It Seemed Like a Good Idea…
Divers off the coast of Florida have begun to dismantle a failed artificial reef project dating from the 1970s and containing as many as two million old tyres. A dive team will conduct a month long pilot project in which a number of salvage techniques will be trialled in order to gain an understanding of the skills and equipment required to remove the tyres. Once the clean up operation begins divers will work at dismantling the reef for several months a year over the next few years.
It all began with high hopes three decades ago – the idea was to alleviate the pressure on tyre landfills while simultaneously creating a new marine habitat. However it transpired that sea life do not especially care for tyres and few marine creatures could be persuaded into taking up residence. As a result the anticipated underwater wonderland instead remained a pile of two million submerged tyres.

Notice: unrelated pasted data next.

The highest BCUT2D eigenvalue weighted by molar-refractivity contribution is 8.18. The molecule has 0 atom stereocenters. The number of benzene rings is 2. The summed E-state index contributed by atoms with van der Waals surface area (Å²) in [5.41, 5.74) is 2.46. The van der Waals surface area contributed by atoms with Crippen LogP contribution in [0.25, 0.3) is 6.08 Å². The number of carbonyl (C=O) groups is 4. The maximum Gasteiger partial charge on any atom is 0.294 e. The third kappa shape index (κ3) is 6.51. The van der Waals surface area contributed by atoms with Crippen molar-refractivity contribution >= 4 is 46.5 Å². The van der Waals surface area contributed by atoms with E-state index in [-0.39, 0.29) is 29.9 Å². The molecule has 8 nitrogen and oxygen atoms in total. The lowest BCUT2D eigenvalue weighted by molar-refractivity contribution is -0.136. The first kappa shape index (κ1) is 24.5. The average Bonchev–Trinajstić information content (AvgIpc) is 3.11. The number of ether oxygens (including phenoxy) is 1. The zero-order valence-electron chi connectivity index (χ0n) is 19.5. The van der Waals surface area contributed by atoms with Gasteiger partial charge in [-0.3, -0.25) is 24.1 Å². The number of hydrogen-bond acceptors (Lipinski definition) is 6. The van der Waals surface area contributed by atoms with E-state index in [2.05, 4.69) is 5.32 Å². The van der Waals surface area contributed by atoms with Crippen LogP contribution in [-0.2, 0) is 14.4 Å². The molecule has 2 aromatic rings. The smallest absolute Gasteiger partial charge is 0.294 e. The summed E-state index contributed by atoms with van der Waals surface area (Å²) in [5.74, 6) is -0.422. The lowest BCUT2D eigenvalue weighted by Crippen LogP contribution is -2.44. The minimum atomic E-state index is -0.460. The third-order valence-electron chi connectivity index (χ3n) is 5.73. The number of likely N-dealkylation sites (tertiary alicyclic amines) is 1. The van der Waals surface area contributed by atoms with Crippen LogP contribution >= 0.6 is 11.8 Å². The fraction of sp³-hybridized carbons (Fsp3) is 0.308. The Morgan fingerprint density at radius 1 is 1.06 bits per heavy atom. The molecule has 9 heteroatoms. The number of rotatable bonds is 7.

Worse news came when some of the bundles of tyres bound together with nylon and steel broke loose and began scouring the ocean floor and washing up on beaches. Others became wedged up against the nearby natural reef, blocking coral growth and annihilating marine life.
The recovered tyres will be shipped by road to a facility in Georgia where they will be burned to create energy to power a paper recycling plant. The entire tyre removal operation is expected to run through 2010.